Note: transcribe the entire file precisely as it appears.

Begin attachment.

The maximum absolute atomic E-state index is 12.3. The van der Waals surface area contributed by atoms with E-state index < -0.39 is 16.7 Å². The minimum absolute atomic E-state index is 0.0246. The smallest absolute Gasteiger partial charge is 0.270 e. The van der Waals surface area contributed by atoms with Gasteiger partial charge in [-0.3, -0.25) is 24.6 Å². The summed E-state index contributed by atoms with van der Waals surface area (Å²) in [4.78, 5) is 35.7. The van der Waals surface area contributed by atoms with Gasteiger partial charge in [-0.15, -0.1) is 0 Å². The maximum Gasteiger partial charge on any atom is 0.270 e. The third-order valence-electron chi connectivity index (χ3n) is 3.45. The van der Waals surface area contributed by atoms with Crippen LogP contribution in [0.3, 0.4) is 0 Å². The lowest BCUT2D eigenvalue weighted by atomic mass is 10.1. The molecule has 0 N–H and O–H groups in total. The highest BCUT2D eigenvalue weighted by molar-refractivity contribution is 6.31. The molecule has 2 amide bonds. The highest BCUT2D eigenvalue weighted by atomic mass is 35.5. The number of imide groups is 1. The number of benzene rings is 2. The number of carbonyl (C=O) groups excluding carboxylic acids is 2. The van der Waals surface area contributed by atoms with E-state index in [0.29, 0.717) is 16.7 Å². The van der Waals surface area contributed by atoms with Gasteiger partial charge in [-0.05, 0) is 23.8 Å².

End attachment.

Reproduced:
The maximum absolute atomic E-state index is 12.3. The van der Waals surface area contributed by atoms with E-state index < -0.39 is 16.7 Å². The minimum absolute atomic E-state index is 0.0246. The smallest absolute Gasteiger partial charge is 0.270 e. The van der Waals surface area contributed by atoms with Gasteiger partial charge in [-0.3, -0.25) is 24.6 Å². The summed E-state index contributed by atoms with van der Waals surface area (Å²) in [4.78, 5) is 35.7. The van der Waals surface area contributed by atoms with Gasteiger partial charge in [-0.15, -0.1) is 0 Å². The maximum Gasteiger partial charge on any atom is 0.270 e. The third-order valence-electron chi connectivity index (χ3n) is 3.45. The van der Waals surface area contributed by atoms with Crippen LogP contribution in [0.3, 0.4) is 0 Å². The lowest BCUT2D eigenvalue weighted by atomic mass is 10.1. The molecule has 0 N–H and O–H groups in total. The highest BCUT2D eigenvalue weighted by molar-refractivity contribution is 6.31. The molecule has 2 amide bonds. The highest BCUT2D eigenvalue weighted by atomic mass is 35.5. The number of imide groups is 1. The number of benzene rings is 2. The number of carbonyl (C=O) groups excluding carboxylic acids is 2. The van der Waals surface area contributed by atoms with E-state index in [0.29, 0.717) is 16.7 Å². The van der Waals surface area contributed by atoms with Gasteiger partial charge in [-0.05, 0) is 23.8 Å².